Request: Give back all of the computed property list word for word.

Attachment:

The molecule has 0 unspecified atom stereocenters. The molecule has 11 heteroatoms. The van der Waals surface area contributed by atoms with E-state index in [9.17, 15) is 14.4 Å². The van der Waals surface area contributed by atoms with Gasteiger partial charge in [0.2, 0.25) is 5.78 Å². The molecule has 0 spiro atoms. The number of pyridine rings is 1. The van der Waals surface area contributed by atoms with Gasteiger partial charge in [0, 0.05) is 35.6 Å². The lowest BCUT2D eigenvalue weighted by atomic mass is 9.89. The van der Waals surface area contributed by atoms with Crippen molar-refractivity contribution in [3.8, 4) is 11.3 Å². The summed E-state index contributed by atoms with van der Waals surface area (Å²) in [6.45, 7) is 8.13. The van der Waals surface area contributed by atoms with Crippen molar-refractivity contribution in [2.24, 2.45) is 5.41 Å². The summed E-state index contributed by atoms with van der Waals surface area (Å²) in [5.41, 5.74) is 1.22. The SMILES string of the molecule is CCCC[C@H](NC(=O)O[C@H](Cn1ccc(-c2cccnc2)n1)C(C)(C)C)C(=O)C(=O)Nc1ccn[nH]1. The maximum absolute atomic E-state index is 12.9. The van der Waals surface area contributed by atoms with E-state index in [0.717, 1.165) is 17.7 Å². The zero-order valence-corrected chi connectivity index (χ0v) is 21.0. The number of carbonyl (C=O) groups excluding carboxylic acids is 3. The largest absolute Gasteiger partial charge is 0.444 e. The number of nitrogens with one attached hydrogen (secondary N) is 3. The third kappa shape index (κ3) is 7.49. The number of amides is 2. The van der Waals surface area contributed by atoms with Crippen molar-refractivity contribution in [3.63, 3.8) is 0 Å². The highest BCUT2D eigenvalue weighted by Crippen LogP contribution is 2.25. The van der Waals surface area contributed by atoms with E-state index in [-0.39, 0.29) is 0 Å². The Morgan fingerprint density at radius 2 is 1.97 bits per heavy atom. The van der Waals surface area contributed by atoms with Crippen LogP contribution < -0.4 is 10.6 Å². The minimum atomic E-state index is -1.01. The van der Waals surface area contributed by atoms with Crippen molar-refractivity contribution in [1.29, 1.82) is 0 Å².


The molecule has 0 unspecified atom stereocenters. The molecule has 11 heteroatoms. The van der Waals surface area contributed by atoms with E-state index in [9.17, 15) is 14.4 Å². The van der Waals surface area contributed by atoms with Gasteiger partial charge in [0.2, 0.25) is 5.78 Å². The molecule has 0 spiro atoms. The number of pyridine rings is 1. The van der Waals surface area contributed by atoms with Gasteiger partial charge in [0, 0.05) is 35.6 Å². The lowest BCUT2D eigenvalue weighted by atomic mass is 9.89. The van der Waals surface area contributed by atoms with Crippen molar-refractivity contribution in [3.8, 4) is 11.3 Å². The summed E-state index contributed by atoms with van der Waals surface area (Å²) in [6.45, 7) is 8.13. The van der Waals surface area contributed by atoms with Crippen molar-refractivity contribution in [2.24, 2.45) is 5.41 Å². The summed E-state index contributed by atoms with van der Waals surface area (Å²) in [5.41, 5.74) is 1.22. The SMILES string of the molecule is CCCC[C@H](NC(=O)O[C@H](Cn1ccc(-c2cccnc2)n1)C(C)(C)C)C(=O)C(=O)Nc1ccn[nH]1. The maximum absolute atomic E-state index is 12.9. The van der Waals surface area contributed by atoms with E-state index in [0.717, 1.165) is 17.7 Å². The zero-order valence-corrected chi connectivity index (χ0v) is 21.0. The number of carbonyl (C=O) groups excluding carboxylic acids is 3. The largest absolute Gasteiger partial charge is 0.444 e. The number of nitrogens with one attached hydrogen (secondary N) is 3. The third kappa shape index (κ3) is 7.49. The number of amides is 2. The van der Waals surface area contributed by atoms with Crippen molar-refractivity contribution in [3.63, 3.8) is 0 Å². The highest BCUT2D eigenvalue weighted by Crippen LogP contribution is 2.25. The van der Waals surface area contributed by atoms with E-state index in [-0.39, 0.29) is 0 Å². The Morgan fingerprint density at radius 2 is 1.97 bits per heavy atom. The van der Waals surface area contributed by atoms with Crippen LogP contribution < -0.4 is 10.6 Å². The minimum atomic E-state index is -1.01. The van der Waals surface area contributed by atoms with Crippen molar-refractivity contribution in [1.29, 1.82) is 0 Å².